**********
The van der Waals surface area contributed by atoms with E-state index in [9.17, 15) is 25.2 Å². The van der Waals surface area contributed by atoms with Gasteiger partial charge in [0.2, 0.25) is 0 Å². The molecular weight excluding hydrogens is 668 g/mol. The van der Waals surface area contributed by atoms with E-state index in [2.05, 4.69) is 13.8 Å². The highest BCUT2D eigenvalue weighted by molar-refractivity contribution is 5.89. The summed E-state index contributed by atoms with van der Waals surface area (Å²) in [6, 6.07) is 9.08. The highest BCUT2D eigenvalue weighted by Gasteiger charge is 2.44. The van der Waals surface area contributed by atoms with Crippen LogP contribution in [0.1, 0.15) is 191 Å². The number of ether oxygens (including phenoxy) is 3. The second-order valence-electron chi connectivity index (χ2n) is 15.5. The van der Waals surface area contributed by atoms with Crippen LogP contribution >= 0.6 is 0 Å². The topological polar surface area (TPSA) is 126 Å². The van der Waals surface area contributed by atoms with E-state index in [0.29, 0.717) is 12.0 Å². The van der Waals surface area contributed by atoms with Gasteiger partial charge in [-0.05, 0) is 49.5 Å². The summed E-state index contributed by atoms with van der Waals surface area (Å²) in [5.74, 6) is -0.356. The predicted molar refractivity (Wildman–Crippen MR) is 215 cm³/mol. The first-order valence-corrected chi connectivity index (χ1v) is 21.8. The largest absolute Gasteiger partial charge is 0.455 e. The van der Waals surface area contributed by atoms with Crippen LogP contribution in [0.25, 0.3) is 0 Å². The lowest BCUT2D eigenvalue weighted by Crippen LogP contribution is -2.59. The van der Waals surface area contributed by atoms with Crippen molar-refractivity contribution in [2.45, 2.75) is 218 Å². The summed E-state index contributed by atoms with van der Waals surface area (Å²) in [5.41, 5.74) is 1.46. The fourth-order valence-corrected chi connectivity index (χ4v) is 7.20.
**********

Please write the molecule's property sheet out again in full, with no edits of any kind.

The van der Waals surface area contributed by atoms with E-state index in [9.17, 15) is 25.2 Å². The van der Waals surface area contributed by atoms with Gasteiger partial charge in [0.2, 0.25) is 0 Å². The molecular weight excluding hydrogens is 668 g/mol. The van der Waals surface area contributed by atoms with E-state index in [2.05, 4.69) is 13.8 Å². The highest BCUT2D eigenvalue weighted by molar-refractivity contribution is 5.89. The summed E-state index contributed by atoms with van der Waals surface area (Å²) in [6, 6.07) is 9.08. The highest BCUT2D eigenvalue weighted by Gasteiger charge is 2.44. The van der Waals surface area contributed by atoms with Crippen LogP contribution in [0.1, 0.15) is 191 Å². The number of ether oxygens (including phenoxy) is 3. The second-order valence-electron chi connectivity index (χ2n) is 15.5. The van der Waals surface area contributed by atoms with Crippen LogP contribution >= 0.6 is 0 Å². The topological polar surface area (TPSA) is 126 Å². The van der Waals surface area contributed by atoms with E-state index in [0.29, 0.717) is 12.0 Å². The van der Waals surface area contributed by atoms with Gasteiger partial charge in [-0.05, 0) is 49.5 Å². The summed E-state index contributed by atoms with van der Waals surface area (Å²) in [5.74, 6) is -0.356. The predicted molar refractivity (Wildman–Crippen MR) is 215 cm³/mol. The first-order valence-corrected chi connectivity index (χ1v) is 21.8. The largest absolute Gasteiger partial charge is 0.455 e. The van der Waals surface area contributed by atoms with Crippen LogP contribution in [0.25, 0.3) is 0 Å². The lowest BCUT2D eigenvalue weighted by Crippen LogP contribution is -2.59. The van der Waals surface area contributed by atoms with Crippen molar-refractivity contribution in [2.45, 2.75) is 218 Å². The summed E-state index contributed by atoms with van der Waals surface area (Å²) in [5.41, 5.74) is 1.46. The fourth-order valence-corrected chi connectivity index (χ4v) is 7.20.